The Federal Reserve is sometimes pejoratively called a monopoly producer of money. Now it is also being called an a monopsony (or something close to it) in the macroeconomic labor and thought market. Writing in the Huffington Post, Ryan Grim makes the case that Fed has undue influence on what macroeconomic topics get an airing in top professional outlets because (1) the Fed hires a large number of macroeconomists and visiting scholars, (2) it has its staff strategically located on the editorial boards of top money and macro journals, (3) it has many sympathetic alum strategically placed, (4) it causes non-Fed economists to be mindful of what they say so as to not shut off future opportunities with the Fed, and (5) it funds many scholarly conferences on macroeconomic issues. Here is Grim:
The Federal Reserve, through its extensive network of consultants, visiting scholars, alumni and staff economists, so thoroughly dominates the field of economics that real criticism of the central bank has become a career liability for members of the profession, an investigation by the Huffington Post has found.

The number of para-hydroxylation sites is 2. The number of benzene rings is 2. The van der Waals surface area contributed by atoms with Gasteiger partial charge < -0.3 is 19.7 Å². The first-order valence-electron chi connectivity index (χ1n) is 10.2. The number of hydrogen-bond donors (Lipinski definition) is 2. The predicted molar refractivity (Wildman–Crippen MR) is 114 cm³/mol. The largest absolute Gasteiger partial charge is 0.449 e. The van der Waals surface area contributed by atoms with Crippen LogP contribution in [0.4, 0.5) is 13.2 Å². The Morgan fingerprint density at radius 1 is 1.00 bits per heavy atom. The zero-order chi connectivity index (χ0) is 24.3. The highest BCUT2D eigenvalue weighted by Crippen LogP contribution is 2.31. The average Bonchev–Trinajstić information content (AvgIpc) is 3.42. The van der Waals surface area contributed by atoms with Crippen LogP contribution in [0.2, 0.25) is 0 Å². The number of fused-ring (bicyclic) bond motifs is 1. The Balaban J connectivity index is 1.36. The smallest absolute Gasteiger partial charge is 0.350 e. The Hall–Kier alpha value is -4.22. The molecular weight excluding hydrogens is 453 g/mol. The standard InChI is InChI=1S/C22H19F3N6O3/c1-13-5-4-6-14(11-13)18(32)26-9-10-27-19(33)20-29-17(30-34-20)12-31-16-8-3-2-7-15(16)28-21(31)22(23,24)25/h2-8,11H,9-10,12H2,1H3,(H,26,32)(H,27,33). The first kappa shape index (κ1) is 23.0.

This dominance helps explain how, even after the Fed failed to foresee the greatest economic collapse since the Great Depression, the central bank has largely escaped criticism from academic economists. In the Fed’s thrall, the economists missed it, too.
One critical way the Fed exerts control on academic economists is through its relationships with the field’s gatekeepers. For instance, at the Journal of Monetary Economics, a must-publish venue for rising economists, more than half of the editorial board members are currently on the Fed payroll — and the rest have been in the past.
While Grim’s article is an interesting read, a more scholarly, even-handed critique of the Fed’s influence was done by Lawrence H. White back in 2005 for the journal Econ Journal Watch. Here is his abstract:
The Federal Reserve System is a major sponsor of monetary economics research by American economists. I provide some measures of the size of the Fed’s research program (both inputs and published outputs) and consider how the Fed’s sponsorship may directly and indirectly influence the character of academic research in monetary economics. In particular, I raise the issue of status quo bias in the Fed-sponsored research.
Like Ryan Grim, Lawrence H. White concludes that Fed does have some monopsony-like power in the macroeconomic labor and thought market. This critique makes sense, but it does not stop folks like me from doing research that questions the Fed’s policies. And if all else fails, I have this blog… oh wait, I have to get tenure first!